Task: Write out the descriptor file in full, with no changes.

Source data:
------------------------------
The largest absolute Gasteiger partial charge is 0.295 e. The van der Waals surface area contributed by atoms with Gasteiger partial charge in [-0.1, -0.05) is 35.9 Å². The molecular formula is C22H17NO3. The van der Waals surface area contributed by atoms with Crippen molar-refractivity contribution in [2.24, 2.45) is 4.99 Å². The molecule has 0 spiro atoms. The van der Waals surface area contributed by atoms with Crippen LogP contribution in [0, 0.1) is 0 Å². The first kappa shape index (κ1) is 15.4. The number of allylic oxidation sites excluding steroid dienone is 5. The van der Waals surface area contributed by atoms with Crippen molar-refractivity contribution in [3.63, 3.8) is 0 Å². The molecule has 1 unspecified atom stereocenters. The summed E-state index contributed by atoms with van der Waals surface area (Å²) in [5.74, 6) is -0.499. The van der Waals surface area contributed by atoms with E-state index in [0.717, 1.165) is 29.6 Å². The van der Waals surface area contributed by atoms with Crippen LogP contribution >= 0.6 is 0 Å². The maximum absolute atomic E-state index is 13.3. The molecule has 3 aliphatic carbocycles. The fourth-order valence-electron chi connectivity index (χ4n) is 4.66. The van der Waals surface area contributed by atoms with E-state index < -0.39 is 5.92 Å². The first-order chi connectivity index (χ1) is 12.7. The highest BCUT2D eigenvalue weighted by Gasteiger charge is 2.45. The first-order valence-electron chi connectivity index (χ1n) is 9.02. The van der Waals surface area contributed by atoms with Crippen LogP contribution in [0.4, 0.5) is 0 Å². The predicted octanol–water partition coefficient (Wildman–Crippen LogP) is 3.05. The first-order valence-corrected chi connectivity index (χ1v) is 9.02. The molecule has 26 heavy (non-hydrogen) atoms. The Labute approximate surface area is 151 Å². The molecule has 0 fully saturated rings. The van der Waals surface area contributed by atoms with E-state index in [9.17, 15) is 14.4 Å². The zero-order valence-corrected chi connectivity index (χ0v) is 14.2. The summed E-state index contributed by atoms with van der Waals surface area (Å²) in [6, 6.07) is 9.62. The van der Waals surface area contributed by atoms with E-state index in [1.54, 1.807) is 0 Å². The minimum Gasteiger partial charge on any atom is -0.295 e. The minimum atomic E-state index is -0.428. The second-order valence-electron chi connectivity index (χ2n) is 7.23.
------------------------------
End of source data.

The largest absolute Gasteiger partial charge is 0.295 e. The van der Waals surface area contributed by atoms with Gasteiger partial charge in [-0.1, -0.05) is 35.9 Å². The molecular formula is C22H17NO3. The van der Waals surface area contributed by atoms with Crippen molar-refractivity contribution in [2.24, 2.45) is 4.99 Å². The molecule has 0 spiro atoms. The van der Waals surface area contributed by atoms with Crippen LogP contribution in [0, 0.1) is 0 Å². The first kappa shape index (κ1) is 15.4. The number of allylic oxidation sites excluding steroid dienone is 5. The van der Waals surface area contributed by atoms with Crippen molar-refractivity contribution in [3.63, 3.8) is 0 Å². The molecule has 1 unspecified atom stereocenters. The summed E-state index contributed by atoms with van der Waals surface area (Å²) in [5.74, 6) is -0.499. The van der Waals surface area contributed by atoms with E-state index in [0.717, 1.165) is 29.6 Å². The van der Waals surface area contributed by atoms with Crippen LogP contribution >= 0.6 is 0 Å². The maximum absolute atomic E-state index is 13.3. The molecule has 3 aliphatic carbocycles. The fourth-order valence-electron chi connectivity index (χ4n) is 4.66. The van der Waals surface area contributed by atoms with E-state index < -0.39 is 5.92 Å². The first-order chi connectivity index (χ1) is 12.7. The highest BCUT2D eigenvalue weighted by Gasteiger charge is 2.45. The first-order valence-electron chi connectivity index (χ1n) is 9.02. The van der Waals surface area contributed by atoms with Crippen LogP contribution in [0.4, 0.5) is 0 Å². The predicted octanol–water partition coefficient (Wildman–Crippen LogP) is 3.05. The first-order valence-corrected chi connectivity index (χ1v) is 9.02. The molecule has 26 heavy (non-hydrogen) atoms. The Labute approximate surface area is 151 Å². The molecule has 0 fully saturated rings. The van der Waals surface area contributed by atoms with E-state index in [9.17, 15) is 14.4 Å². The zero-order valence-corrected chi connectivity index (χ0v) is 14.2. The summed E-state index contributed by atoms with van der Waals surface area (Å²) in [6, 6.07) is 9.62. The van der Waals surface area contributed by atoms with E-state index in [1.54, 1.807) is 0 Å². The minimum Gasteiger partial charge on any atom is -0.295 e. The minimum atomic E-state index is -0.428. The second-order valence-electron chi connectivity index (χ2n) is 7.23.